ANTIOCH, Augustus, 27 BC – 14 AD, bronze


ANTIOCH, Augustus, 27 BC – 14 AD, minor, date missing, Obverse: bust R, AVGVSTVS TR POT, Reverse: SC in wreath, bronze, 25mm, 16.34g, SGI108v, only trace of obverse legend, otherwise nice F

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Antioch on the Orontes was a major hub of the caravan and sea trades in ancient times. During the Roman period it thrived and was the major administrative center in the East before the building of Constantinople. The bronze coins with the SC reverse advertise the direct control by the Imperium and continued to be used for more than two centuries.

The Romans, as they were building their empire, preferred to let the local coinage arrangements remain in place. As they developed their political system into the Cult of Personality that was the Empire, they started putting imperial portraits on the local coins. Later, as the Empire began to shrink, they preferred to centralize their coinage operations, eliminating local control. There were also allied and client states, some of which, at times, issued coins celebrating the alliance or subservience. The main catalog reference for these coins on this web site is Greek Imperial Coins and their Values, by David Sear.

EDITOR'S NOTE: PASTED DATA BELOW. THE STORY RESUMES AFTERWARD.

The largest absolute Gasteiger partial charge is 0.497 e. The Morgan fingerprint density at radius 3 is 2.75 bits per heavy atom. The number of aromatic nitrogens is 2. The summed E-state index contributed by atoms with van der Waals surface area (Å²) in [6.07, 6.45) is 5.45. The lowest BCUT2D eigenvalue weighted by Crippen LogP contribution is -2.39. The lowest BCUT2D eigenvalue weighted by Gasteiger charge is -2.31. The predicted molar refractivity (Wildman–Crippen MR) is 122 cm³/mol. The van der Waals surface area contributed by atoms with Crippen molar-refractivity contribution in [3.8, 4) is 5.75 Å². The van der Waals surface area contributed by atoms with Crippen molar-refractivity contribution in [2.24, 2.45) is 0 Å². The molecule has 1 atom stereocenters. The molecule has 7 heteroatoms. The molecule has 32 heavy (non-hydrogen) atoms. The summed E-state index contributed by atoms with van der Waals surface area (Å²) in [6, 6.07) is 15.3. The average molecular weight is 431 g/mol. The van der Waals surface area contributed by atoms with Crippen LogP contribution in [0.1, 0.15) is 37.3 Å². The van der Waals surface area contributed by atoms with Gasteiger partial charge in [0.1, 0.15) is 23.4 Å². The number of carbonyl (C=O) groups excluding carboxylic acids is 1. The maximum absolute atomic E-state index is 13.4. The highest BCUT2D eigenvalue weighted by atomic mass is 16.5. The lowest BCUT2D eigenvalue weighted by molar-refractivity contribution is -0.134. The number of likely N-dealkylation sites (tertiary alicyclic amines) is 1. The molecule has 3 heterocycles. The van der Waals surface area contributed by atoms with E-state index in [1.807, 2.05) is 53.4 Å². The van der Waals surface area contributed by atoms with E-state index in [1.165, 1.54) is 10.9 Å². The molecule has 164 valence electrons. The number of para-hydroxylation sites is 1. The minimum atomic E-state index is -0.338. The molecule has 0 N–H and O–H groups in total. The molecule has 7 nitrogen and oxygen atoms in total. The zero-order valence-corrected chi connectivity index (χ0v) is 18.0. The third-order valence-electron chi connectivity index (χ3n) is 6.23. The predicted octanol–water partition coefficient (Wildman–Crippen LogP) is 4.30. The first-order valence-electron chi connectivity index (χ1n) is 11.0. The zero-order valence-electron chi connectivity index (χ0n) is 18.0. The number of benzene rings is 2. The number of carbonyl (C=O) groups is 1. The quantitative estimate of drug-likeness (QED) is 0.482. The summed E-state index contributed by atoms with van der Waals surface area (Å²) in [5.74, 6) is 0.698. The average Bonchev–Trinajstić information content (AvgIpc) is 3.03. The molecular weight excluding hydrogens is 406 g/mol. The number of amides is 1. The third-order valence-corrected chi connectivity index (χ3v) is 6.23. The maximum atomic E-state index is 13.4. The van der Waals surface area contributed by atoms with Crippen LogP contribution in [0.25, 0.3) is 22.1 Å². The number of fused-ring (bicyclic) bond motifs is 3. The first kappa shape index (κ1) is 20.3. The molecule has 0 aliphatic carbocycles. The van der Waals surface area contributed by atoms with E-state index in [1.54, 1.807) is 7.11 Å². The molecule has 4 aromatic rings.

Ancient Coins includes Greek and Roman coins and those of neighbors and successors, geographically from Morocco and Spain all the way to Afghanistan. Date ranges for these begin with the world’s earliest coins of the 8th century BC to, in an extreme case, the end of Byzantine Empire, 1453 AD.